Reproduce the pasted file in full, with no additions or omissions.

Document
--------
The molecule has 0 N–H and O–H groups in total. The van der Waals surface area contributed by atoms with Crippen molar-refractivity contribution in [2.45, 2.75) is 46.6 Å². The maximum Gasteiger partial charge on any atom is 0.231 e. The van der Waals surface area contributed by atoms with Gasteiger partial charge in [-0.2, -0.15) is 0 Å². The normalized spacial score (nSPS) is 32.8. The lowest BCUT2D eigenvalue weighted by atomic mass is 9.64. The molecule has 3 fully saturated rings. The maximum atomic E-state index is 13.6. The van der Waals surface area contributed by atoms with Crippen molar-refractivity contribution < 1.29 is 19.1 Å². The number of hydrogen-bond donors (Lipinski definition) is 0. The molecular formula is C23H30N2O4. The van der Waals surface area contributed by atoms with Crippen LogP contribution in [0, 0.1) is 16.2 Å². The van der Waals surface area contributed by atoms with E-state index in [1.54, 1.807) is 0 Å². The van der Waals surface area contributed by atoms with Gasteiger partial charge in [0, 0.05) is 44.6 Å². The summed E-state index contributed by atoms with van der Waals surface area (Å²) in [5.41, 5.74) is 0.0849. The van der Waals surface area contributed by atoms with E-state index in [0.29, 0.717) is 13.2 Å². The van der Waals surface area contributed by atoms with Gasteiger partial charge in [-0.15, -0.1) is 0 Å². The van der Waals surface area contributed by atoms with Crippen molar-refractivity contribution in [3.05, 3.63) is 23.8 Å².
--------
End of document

The molecule has 0 N–H and O–H groups in total. The van der Waals surface area contributed by atoms with Crippen molar-refractivity contribution in [2.45, 2.75) is 46.6 Å². The maximum Gasteiger partial charge on any atom is 0.231 e. The van der Waals surface area contributed by atoms with Gasteiger partial charge in [-0.2, -0.15) is 0 Å². The normalized spacial score (nSPS) is 32.8. The lowest BCUT2D eigenvalue weighted by atomic mass is 9.64. The molecule has 3 fully saturated rings. The maximum atomic E-state index is 13.6. The van der Waals surface area contributed by atoms with Crippen molar-refractivity contribution < 1.29 is 19.1 Å². The number of hydrogen-bond donors (Lipinski definition) is 0. The molecular formula is C23H30N2O4. The van der Waals surface area contributed by atoms with Crippen LogP contribution in [0, 0.1) is 16.2 Å². The van der Waals surface area contributed by atoms with E-state index in [1.54, 1.807) is 0 Å². The van der Waals surface area contributed by atoms with Gasteiger partial charge in [0, 0.05) is 44.6 Å². The summed E-state index contributed by atoms with van der Waals surface area (Å²) in [5.41, 5.74) is 0.0849. The van der Waals surface area contributed by atoms with E-state index in [0.29, 0.717) is 13.2 Å². The van der Waals surface area contributed by atoms with Gasteiger partial charge in [-0.15, -0.1) is 0 Å². The van der Waals surface area contributed by atoms with Crippen molar-refractivity contribution in [3.05, 3.63) is 23.8 Å².